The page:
Christine

rebecca-hall-christineI’m going to write this review as if you had not heard the sensational and tragic story of Christine Chubbuck. If you are unfamiliar with Christine’s story then I suggest you do not read into it before seeing this film. I shall reveal very little of it here.

 The story concerns the real life story of Christine Chubbuck, a reporter in Florida in the 1970s. As an opportunity opens up at a bigger news station, Christine finds herself attempting to adopt the station managers sensationalist approach to the news. The film details her struggle with depression and it’s impact on her personal life and work.

 The depression is seen as both the result and cause of Christine ‘s difficulty in connecting with others. Many characters throughout the film reach out to her only for her to pull away. The cyclical nature of depression is all too familiar but what’s interesting here is that each character who reaches out to Christine is well meaning but insist on viewing her depression in their own way instead of actually speaking with Christine.

 At one point Christine screams “why is no one listening to me?!” and it’s true. No one listens to Christine. Her mother is certain that she just needs a man. The anchor on her news show is certain she just needs therapy. Her friend at the station is certain that she just needs ice cream. Everyone is so quick to offer possible remedies and solutions that Christine is actually overlooked.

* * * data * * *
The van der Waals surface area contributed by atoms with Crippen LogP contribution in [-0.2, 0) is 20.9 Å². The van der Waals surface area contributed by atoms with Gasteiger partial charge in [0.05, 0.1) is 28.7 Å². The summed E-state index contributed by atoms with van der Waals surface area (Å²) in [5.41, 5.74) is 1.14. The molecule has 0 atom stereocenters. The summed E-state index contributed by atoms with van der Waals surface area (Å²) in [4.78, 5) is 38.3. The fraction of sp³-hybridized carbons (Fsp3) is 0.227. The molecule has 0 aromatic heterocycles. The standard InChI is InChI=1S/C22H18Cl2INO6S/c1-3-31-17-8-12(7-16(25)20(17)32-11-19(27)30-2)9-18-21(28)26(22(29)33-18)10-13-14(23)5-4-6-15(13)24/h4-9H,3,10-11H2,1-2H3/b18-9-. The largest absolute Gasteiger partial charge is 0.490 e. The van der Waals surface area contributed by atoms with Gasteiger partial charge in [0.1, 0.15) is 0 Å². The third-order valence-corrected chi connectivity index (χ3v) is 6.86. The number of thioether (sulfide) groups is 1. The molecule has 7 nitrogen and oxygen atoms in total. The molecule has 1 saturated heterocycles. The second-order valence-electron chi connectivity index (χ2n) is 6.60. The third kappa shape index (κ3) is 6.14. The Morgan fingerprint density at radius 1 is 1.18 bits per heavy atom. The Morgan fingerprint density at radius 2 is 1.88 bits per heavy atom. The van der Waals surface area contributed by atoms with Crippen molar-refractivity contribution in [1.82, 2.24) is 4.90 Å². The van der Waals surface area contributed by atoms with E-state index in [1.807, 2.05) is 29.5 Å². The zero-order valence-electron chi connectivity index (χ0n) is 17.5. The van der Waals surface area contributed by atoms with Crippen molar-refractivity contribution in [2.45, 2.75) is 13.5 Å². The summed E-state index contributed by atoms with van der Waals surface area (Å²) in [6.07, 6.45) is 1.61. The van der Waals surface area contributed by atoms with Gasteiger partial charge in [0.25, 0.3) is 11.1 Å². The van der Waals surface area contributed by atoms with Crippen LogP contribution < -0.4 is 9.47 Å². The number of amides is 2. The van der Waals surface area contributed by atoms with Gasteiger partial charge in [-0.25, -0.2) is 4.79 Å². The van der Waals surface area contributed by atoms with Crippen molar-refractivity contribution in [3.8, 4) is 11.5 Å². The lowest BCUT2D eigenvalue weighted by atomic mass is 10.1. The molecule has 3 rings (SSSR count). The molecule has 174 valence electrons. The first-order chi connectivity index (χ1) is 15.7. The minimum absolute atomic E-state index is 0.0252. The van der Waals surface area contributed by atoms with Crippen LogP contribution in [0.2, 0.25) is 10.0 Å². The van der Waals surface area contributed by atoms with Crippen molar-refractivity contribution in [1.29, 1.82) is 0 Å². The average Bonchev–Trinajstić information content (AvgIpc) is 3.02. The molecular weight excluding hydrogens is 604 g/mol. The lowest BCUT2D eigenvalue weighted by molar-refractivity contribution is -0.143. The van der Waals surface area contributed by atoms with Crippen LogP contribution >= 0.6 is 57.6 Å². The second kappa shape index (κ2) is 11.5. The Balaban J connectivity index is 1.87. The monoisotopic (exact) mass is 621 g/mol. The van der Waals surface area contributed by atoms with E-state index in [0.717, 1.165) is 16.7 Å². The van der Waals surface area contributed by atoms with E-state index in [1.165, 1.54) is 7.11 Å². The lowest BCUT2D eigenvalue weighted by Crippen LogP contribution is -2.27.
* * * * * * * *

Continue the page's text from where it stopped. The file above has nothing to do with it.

This is exemplified in the “Yes, but” game as seen in the trailer for the film. In the game the speaker tells the listener their problems. The listener then suggests a solution to which the speaker replies “yes, but” and points out the issues with that solution. The idea may be to get to the heart of the speaker’s problems or for them to simply run out of problems and start thinking about solutions but the effect is clear. The issues and concerns of the speaker are being dismissed, one by one. Often with just a few words.

christine-rebecca-hallThis portrayal of the isolating effects of depression is very affecting. We see Christine attempt to bury herself in work, buying a radio scanner to listen in on police frequencies in an attempt to find the gruesome story she needs to gain recognition. As we see her hunched over her notepad listening to two police officers brag about sexual conquests, we can see the cracks starting to appear.

The entire film hinges on Rebecca Hall’s ability to play a character who is simultaneously spiralling out of control and deeply sympathetic and fortunately she accomplishes this extremely well. She is magnetic to watch even as she shrinks into the backgrounds of the scenes in which Christine finds herself. Her awkwardness and frustration are told through tiny movements and gestures.

The film takes some liberties with the real life of Christine Chubbuck. Some people on her life have been omitted and some incidents have been made to occur later than they actually did for dramatic effect. However if you walk into this film without knowing how Christine’s story ended then I am sure you will be as shocked as the world was back in 1975 and hopefully you will reflect on how you personally react to depression, in yourself and others. If you’re anything like me you will emerge from the cinema desperate to know more about this enigmatic and tragic young woman.

The film is a very tense and uncomfortable slow burn with some surprisingly funny moments. Performances are excellent all round but this really is Hall’s show and is an excellent showcase for her talents as a screen presence.

christine-chubbuck-rebecca-hall

 

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